First be aware of your own tribal rationalizations and rhetoric. Tribalism is thinking that has been prescribed by a group.  The Urban-Coastal tribe needs to understand that “political correctness” is an insulting phrase.  How can a reasonable counter opinion be declared incorrect?  The term resistance is equally divisive.  It implies that the 2016 election was a defeat by a foreign army, rather than fellow Americans.  The urban clan needs to acknowledge the prospect that the pace of social change might have generated a recoil and counterattack among traditionalists.  Understand that what is being described by you as hate may in fact be fear.

The heartland tribe needs to embrace the fact of change.  As the world gets smaller, clinging to one’s tribe may have become more and more important psychologically, but less and less possible in reality.  Change can be frightening, but next to death and taxes, it is one of the surest certainties.

Start by going out of the way to listen to the other group:  if you are in the Coastal-Urban tribe, watch Fox News, listen to talk radio, and read Britebart, or if you are in the Heartland group, watch CNN, MSNBC, listen to NPR, and read the New York Times.

My buddy Ken suggests trying the time-honored debate exercise of arguing the other side.  If you can effectively argue the opposite tribe’s position, you have gone a long way toward finding common ground.

Ways to diffuse the political impasse:  Support the efforts of groups like No Labels.  Senators Susan Collins and Joe Manchin serve as honorary co-chairs of this bipartisan Congressional group trying to bring lawmakers together to build consensus on critical issues.  Similarly, Ralph Nader continues to speak and write, in books like Unstoppable, about bringing activists of the left and right together to oppose corruption, and finding common ground between the two major political parties.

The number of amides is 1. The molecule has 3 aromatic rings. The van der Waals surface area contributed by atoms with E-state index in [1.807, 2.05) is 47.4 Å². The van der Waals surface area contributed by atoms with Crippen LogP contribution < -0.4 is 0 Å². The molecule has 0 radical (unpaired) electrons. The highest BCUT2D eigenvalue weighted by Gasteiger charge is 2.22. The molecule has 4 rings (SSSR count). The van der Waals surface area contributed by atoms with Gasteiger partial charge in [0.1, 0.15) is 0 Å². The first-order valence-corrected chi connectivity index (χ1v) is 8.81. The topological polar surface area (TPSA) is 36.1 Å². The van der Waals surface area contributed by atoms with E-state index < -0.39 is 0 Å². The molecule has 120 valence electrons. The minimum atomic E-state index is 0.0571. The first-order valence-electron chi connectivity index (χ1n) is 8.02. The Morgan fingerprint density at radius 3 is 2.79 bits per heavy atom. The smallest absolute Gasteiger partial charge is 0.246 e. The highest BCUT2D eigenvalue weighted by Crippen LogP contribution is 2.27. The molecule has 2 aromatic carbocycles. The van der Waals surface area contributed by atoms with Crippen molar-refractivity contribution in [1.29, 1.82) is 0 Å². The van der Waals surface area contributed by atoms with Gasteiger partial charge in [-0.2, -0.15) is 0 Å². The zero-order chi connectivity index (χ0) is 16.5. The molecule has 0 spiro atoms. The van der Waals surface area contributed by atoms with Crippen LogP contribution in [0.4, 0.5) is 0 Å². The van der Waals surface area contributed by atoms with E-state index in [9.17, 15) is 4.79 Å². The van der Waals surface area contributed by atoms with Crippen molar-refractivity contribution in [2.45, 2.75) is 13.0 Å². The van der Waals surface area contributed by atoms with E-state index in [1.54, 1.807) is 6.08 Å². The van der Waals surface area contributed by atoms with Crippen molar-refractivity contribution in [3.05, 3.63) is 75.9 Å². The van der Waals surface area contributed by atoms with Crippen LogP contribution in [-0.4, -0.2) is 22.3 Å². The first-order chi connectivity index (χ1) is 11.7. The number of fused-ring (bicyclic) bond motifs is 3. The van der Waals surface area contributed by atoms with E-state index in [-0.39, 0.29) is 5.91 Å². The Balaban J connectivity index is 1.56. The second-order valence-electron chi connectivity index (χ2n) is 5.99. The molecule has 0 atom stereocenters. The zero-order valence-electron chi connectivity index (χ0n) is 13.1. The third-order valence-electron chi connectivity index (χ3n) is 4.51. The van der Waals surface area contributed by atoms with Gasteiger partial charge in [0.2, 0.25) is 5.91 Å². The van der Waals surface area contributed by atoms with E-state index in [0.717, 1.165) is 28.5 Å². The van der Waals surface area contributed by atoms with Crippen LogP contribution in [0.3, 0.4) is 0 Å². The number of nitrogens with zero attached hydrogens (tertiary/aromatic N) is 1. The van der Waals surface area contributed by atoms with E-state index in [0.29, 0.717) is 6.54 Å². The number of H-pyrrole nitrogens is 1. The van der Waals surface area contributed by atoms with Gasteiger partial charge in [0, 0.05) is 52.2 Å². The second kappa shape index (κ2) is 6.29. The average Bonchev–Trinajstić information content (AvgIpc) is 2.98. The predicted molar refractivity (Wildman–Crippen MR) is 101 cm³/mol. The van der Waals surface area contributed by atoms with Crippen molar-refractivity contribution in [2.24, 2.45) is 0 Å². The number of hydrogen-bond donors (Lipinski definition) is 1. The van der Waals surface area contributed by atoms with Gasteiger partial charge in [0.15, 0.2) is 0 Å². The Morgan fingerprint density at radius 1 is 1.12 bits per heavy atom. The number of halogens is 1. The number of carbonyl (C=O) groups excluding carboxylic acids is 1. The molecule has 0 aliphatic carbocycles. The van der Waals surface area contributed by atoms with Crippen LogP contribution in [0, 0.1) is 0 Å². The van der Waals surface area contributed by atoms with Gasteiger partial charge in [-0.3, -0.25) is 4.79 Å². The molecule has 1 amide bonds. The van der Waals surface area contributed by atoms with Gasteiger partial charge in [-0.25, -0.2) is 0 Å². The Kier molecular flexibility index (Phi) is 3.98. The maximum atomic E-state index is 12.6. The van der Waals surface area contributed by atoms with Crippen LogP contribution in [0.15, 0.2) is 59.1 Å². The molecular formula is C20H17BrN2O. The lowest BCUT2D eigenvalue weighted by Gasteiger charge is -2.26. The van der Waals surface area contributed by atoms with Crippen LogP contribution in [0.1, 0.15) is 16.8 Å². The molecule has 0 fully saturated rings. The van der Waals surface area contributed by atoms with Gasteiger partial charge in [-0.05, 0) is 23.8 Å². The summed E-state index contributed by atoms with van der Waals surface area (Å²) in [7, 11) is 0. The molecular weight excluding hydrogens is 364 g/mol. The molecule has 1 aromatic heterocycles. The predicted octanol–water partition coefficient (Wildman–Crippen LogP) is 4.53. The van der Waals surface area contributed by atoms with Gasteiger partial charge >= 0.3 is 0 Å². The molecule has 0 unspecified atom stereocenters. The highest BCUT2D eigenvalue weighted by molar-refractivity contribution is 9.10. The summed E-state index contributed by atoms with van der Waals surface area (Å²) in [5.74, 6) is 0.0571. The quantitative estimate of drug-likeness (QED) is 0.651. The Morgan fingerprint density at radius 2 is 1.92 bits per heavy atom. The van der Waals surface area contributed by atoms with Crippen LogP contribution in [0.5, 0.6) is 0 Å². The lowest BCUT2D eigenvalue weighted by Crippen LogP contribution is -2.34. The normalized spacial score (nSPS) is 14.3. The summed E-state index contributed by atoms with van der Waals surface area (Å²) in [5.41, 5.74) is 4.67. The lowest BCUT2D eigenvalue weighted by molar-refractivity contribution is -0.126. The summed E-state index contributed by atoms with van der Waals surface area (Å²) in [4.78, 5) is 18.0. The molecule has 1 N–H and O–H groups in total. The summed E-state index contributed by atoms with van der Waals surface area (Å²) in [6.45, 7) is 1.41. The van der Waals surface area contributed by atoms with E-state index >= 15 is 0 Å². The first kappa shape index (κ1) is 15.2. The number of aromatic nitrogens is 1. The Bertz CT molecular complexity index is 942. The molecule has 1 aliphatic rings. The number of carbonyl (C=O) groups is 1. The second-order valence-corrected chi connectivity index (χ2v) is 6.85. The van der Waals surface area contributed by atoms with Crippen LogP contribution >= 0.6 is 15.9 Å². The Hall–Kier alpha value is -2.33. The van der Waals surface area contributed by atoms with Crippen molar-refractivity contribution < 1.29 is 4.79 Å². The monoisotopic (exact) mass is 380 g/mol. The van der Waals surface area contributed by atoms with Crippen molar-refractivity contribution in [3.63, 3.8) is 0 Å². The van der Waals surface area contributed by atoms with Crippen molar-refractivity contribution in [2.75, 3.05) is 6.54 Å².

Speaking of Nader, push for more political parties that represent smaller tribes.  Demand that political debates include Libertarians, Greens, and other political groups.  This sounds counter intuitive, but maybe multiple parties will force political compromise, rather than winner-take-all political power conflicts.  It may bring a return to democracy and a new kind of patriotism.

It is extremely hard to step outside of your culture, to step outside of your tribe and give credence to the other.  Question where your ideas come from.  It is not an easy process.  It requires actually listening instead of filtering, considering ideas that are deemed blasphemous by your peers and family, and dialoging with the others whenever possible.  It is not about converting the others or defeating them.  It is about uniting with them as best we can.

* *  *

Stephen James is a member of The Writers Collective.  He is the award winning author of American Stew: Hope in a Toxic Culture, is the president of Contemporary Heroism Initiative, Executive Director of the Humanist Society of Metropolitan New York, and is a member of the Ernest Becker Foundation and the New York Society for Ethical Culture.  He is a producer of communications media in the New York area.

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11 thoughts on “Tribalism in America: Dateline December 11”